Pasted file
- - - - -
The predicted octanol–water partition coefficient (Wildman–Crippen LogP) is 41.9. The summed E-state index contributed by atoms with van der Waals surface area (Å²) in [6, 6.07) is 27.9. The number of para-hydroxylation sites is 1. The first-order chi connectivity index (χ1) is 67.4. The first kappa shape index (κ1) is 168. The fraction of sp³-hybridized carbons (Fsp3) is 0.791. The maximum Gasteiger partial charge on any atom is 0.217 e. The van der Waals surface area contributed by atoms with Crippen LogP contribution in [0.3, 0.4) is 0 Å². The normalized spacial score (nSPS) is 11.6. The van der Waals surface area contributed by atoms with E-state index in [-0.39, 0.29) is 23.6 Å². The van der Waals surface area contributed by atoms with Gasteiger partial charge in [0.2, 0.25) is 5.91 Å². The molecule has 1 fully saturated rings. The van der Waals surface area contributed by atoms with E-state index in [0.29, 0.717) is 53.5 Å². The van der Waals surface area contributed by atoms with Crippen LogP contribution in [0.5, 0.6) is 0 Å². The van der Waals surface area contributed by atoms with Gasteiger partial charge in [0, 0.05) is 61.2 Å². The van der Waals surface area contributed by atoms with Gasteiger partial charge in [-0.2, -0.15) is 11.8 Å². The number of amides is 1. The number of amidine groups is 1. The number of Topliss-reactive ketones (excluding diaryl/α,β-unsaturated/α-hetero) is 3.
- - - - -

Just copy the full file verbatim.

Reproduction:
The predicted octanol–water partition coefficient (Wildman–Crippen LogP) is 41.9. The summed E-state index contributed by atoms with van der Waals surface area (Å²) in [6, 6.07) is 27.9. The number of para-hydroxylation sites is 1. The first-order chi connectivity index (χ1) is 67.4. The first kappa shape index (κ1) is 168. The fraction of sp³-hybridized carbons (Fsp3) is 0.791. The maximum Gasteiger partial charge on any atom is 0.217 e. The van der Waals surface area contributed by atoms with Crippen LogP contribution in [0.3, 0.4) is 0 Å². The normalized spacial score (nSPS) is 11.6. The van der Waals surface area contributed by atoms with E-state index in [-0.39, 0.29) is 23.6 Å². The van der Waals surface area contributed by atoms with Gasteiger partial charge in [0.2, 0.25) is 5.91 Å². The molecule has 1 fully saturated rings. The van der Waals surface area contributed by atoms with E-state index in [0.29, 0.717) is 53.5 Å². The van der Waals surface area contributed by atoms with Crippen LogP contribution in [0.5, 0.6) is 0 Å². The van der Waals surface area contributed by atoms with Gasteiger partial charge in [0, 0.05) is 61.2 Å². The van der Waals surface area contributed by atoms with Gasteiger partial charge in [-0.2, -0.15) is 11.8 Å². The number of amides is 1. The number of amidine groups is 1. The number of Topliss-reactive ketones (excluding diaryl/α,β-unsaturated/α-hetero) is 3.